The final result of the INSPIRED process results from the work carried throughout the Monitoring and Alignment phase and consists of the identification, depiction and animation of a multi-stakeholder Policy Network. These networks have become increasingly important in the way in which governments fulfil their functions, as they usually rely on other actors not only to design and deliver public goods and services, but also to carry out other types of policy functions. Indeed, a change of paradigm in the understanding of public action is well underway in most countries, where governments are increasingly accepting that the complexity of public problems calls for collaborative ways of public management that go beyond the “classical” forms of public administration.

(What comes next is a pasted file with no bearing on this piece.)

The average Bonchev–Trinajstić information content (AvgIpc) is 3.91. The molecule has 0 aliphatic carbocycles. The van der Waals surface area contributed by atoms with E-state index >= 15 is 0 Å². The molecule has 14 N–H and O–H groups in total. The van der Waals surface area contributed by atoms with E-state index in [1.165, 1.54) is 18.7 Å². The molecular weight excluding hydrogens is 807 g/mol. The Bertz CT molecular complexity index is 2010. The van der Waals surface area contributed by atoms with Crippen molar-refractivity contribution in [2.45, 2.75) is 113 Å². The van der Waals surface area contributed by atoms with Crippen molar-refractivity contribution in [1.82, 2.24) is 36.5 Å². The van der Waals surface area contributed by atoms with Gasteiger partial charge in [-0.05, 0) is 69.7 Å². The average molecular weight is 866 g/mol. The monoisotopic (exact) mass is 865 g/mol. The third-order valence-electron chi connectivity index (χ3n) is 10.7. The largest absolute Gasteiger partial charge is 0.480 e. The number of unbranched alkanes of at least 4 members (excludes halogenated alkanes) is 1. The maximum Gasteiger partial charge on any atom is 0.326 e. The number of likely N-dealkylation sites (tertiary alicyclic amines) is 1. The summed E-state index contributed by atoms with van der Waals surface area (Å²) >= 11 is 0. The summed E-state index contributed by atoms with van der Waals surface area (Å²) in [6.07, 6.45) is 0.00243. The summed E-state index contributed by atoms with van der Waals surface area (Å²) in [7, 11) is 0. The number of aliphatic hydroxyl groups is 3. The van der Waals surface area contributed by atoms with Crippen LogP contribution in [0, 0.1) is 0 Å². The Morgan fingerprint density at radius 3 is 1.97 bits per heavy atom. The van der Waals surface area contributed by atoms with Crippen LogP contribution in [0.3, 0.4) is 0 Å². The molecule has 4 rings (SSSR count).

However, this turn toward a more horizontal and polycentric way of understanding governance is quite intuitive and in many cases, these Policy Networks go unnoticed, i.e.: they certainly exist but are neither understood nor conceptualized as such. Formal and informal contacts between policymakers, officials and the private and non-profit sectors are essential for the proper functioning of public policies, but all these connections often remain invisible and thus become a source of distrust for the other nodes of the network (as, for instance, with the phenomenon known as “revolving doors”). To avoid these suspicions, as well as to tap on the full potential of the policy network, the INSPIRED method concludes with a Network Analysis that seeks to showcase its key nodes (a.k.a. stakeholders) and the relations amongst them so as to promote a comprehensive understanding of its workings and develop fruitful policy partnerships.